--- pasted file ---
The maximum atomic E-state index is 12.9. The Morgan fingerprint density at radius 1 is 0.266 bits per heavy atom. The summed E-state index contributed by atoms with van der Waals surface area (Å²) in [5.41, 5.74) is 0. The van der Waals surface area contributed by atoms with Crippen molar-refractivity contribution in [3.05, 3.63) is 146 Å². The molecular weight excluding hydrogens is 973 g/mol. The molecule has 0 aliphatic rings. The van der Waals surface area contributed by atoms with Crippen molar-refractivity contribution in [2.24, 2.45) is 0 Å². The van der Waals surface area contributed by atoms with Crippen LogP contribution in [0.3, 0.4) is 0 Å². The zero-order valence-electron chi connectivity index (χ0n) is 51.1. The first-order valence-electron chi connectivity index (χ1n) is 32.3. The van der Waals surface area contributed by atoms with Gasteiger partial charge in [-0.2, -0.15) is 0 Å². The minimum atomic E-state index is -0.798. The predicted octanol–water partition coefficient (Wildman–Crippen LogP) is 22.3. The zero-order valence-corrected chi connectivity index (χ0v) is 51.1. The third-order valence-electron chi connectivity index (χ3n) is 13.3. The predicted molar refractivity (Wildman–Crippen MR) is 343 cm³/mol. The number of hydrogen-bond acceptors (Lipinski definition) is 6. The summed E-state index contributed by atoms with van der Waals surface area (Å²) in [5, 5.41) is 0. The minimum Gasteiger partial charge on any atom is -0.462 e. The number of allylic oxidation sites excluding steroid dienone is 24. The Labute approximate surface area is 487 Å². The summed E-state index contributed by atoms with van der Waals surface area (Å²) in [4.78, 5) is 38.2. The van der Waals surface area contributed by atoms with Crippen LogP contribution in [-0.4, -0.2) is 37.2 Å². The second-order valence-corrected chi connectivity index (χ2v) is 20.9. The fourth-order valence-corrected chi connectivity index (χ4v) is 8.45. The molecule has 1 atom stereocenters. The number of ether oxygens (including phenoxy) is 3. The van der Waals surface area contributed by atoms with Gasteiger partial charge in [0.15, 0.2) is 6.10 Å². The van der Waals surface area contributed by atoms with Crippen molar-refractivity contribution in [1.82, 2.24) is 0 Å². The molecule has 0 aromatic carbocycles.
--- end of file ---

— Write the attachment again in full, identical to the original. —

The maximum atomic E-state index is 12.9. The Morgan fingerprint density at radius 1 is 0.266 bits per heavy atom. The summed E-state index contributed by atoms with van der Waals surface area (Å²) in [5.41, 5.74) is 0. The van der Waals surface area contributed by atoms with Crippen molar-refractivity contribution in [3.05, 3.63) is 146 Å². The molecular weight excluding hydrogens is 973 g/mol. The molecule has 0 aliphatic rings. The van der Waals surface area contributed by atoms with Crippen molar-refractivity contribution in [2.24, 2.45) is 0 Å². The van der Waals surface area contributed by atoms with Crippen LogP contribution in [0.3, 0.4) is 0 Å². The zero-order valence-electron chi connectivity index (χ0n) is 51.1. The first-order valence-electron chi connectivity index (χ1n) is 32.3. The van der Waals surface area contributed by atoms with Gasteiger partial charge in [-0.2, -0.15) is 0 Å². The minimum atomic E-state index is -0.798. The predicted octanol–water partition coefficient (Wildman–Crippen LogP) is 22.3. The zero-order valence-corrected chi connectivity index (χ0v) is 51.1. The third-order valence-electron chi connectivity index (χ3n) is 13.3. The predicted molar refractivity (Wildman–Crippen MR) is 343 cm³/mol. The number of hydrogen-bond acceptors (Lipinski definition) is 6. The summed E-state index contributed by atoms with van der Waals surface area (Å²) in [5, 5.41) is 0. The minimum Gasteiger partial charge on any atom is -0.462 e. The number of allylic oxidation sites excluding steroid dienone is 24. The Labute approximate surface area is 487 Å². The summed E-state index contributed by atoms with van der Waals surface area (Å²) in [4.78, 5) is 38.2. The van der Waals surface area contributed by atoms with Crippen LogP contribution in [-0.4, -0.2) is 37.2 Å². The second-order valence-corrected chi connectivity index (χ2v) is 20.9. The fourth-order valence-corrected chi connectivity index (χ4v) is 8.45. The molecule has 1 atom stereocenters. The number of ether oxygens (including phenoxy) is 3. The van der Waals surface area contributed by atoms with Gasteiger partial charge in [0.15, 0.2) is 6.10 Å². The van der Waals surface area contributed by atoms with Crippen molar-refractivity contribution in [1.82, 2.24) is 0 Å². The molecule has 0 aromatic carbocycles.